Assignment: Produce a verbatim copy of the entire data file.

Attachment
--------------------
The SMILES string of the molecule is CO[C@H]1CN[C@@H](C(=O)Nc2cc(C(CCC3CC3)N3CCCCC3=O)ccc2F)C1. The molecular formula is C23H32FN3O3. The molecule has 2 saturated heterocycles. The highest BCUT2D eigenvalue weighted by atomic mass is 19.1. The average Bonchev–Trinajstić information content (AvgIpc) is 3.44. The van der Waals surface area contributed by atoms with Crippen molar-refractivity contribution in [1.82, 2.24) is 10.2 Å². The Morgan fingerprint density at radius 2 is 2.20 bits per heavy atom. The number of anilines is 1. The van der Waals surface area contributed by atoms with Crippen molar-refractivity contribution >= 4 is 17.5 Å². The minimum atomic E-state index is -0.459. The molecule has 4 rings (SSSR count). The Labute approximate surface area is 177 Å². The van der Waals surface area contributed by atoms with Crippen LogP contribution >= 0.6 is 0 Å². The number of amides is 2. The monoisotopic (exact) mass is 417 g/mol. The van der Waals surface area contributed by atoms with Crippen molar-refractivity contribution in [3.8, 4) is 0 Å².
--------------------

The SMILES string of the molecule is CO[C@H]1CN[C@@H](C(=O)Nc2cc(C(CCC3CC3)N3CCCCC3=O)ccc2F)C1. The molecular formula is C23H32FN3O3. The molecule has 2 saturated heterocycles. The highest BCUT2D eigenvalue weighted by atomic mass is 19.1. The average Bonchev–Trinajstić information content (AvgIpc) is 3.44. The van der Waals surface area contributed by atoms with Crippen molar-refractivity contribution in [1.82, 2.24) is 10.2 Å². The Morgan fingerprint density at radius 2 is 2.20 bits per heavy atom. The number of anilines is 1. The van der Waals surface area contributed by atoms with Crippen molar-refractivity contribution >= 4 is 17.5 Å². The minimum atomic E-state index is -0.459. The molecule has 4 rings (SSSR count). The Labute approximate surface area is 177 Å². The van der Waals surface area contributed by atoms with Crippen LogP contribution >= 0.6 is 0 Å². The number of amides is 2. The monoisotopic (exact) mass is 417 g/mol. The van der Waals surface area contributed by atoms with Crippen molar-refractivity contribution in [3.8, 4) is 0 Å².